20 Cutting Tools Cutting tools for vertical milling: a. End Mills Commonly used for facing, slotting and profile milling. b. Rough Cut End Mills For rapid metal removal. c. Slot Drills For producing pockets without drilling a hole before hand. d. Face Milling Cutters For heavy cutting.

21 Spindle Speed Spindle speed in revolution per minute (R.P.M.) for the cutter can be calculated from the equation (metric based): Where RPM = R.P.M. of the cutter CS = Linear Cutting Speed of the material in m/min. ( see table 1 ) d = Diameter of cutter in mm For inch based calculation, replace 1000 with 12. Cutting speed is in foot per minute and diameter in inch. RPM

22 Feed Rate Feed rate (F) is defined as the rate of travel of the workpiece in mm/min. But most tool suppliers recommend it as the movement per tooth of the cutter (f). Thus, F = f.T.N F = table feed in mm/min f = also known as ftr= movement per tooth of cutter in mm T = number of teeth of cutter N = R.P.M. of the cutter Cutting speed and feed rate for some common material : Cutting speed and feed rate depend on the material to be cut and tool material and also type of operation! Tool Material High Speed Steel Carbide Cutting Speed Feed (f) Mild Steel 25 0.08 100 0.15 Aluminum 500 0.3 Hardened Steel --- 50 0.1 Table 1

23 Test yourself Is this up milling or down milling? Up milling

24 Test yourself! Is this up milling or down milling? Up milling

25 Test yourself! Horizontal milling Vertical milling
Which one is the vertical milling and which one the horizontal one? Horizontal milling Vertical milling

26 Test yourself! Z Specify the X, Y and Z directions: Y X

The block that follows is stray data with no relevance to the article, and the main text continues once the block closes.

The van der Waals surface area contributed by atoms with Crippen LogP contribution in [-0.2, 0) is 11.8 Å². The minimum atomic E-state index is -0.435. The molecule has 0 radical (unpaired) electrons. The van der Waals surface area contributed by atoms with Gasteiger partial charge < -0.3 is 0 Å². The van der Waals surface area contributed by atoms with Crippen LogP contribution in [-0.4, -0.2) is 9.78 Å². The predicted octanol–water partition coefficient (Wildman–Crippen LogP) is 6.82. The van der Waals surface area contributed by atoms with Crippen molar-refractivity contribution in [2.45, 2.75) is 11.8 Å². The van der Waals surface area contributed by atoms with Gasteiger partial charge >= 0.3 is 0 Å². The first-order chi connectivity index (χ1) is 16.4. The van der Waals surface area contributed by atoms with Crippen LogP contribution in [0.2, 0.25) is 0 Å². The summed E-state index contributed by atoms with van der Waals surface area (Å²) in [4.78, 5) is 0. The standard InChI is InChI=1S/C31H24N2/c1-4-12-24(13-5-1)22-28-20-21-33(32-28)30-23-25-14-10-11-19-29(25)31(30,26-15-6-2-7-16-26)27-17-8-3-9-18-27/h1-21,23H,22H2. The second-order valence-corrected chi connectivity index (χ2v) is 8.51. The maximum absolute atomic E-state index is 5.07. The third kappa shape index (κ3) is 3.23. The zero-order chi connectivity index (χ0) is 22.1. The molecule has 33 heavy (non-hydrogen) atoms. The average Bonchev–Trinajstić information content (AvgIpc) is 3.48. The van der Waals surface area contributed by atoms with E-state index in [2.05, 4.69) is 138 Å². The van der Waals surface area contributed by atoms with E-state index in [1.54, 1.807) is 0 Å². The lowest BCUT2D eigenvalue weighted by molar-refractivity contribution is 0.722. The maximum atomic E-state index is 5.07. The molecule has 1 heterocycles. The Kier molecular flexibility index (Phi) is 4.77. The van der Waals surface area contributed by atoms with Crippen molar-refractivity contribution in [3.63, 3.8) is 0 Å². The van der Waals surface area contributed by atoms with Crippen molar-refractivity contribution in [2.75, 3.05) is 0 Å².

27 Test yourself! Label each of the milling operations below. Choose from Face milling, End milling and Slab milling. Slab milling Face milling End milling

28 Test yourself! Are these tools for vertical or horizontal milling? Label them using: Side and face cutter, slitting saws and slab mills. Slab Mills Side and Face Cutters Slitting Saws Horizontal milling

29 Test yourself! Specify the following vertical mill cutting tools (choose from slot drill, end mill, face milling cutter and rough cut end mill). End mill Face milling cutter Rough cut end mill Slot Drill

30 Test yourself! Determine the approximate cutting speed and feed for a 6” (152 mm) diameter side cutter (High Speed Steel or HSS) with 16 teeth, when milling free cutting steel. Consider the cutting speed for free cutting steel 200 fpm. The feed rate for free cutting steel for side cutter is between to inches. Consider the midpoint in range. RPM RPM = (200x12)/(3.14x6) RPM = rpm Mid-point in range for the feed rate: f= ( )/2= 0.008” F = f. T. rpm F = x 16 x F= inch/min 12

31 Have a look at this site!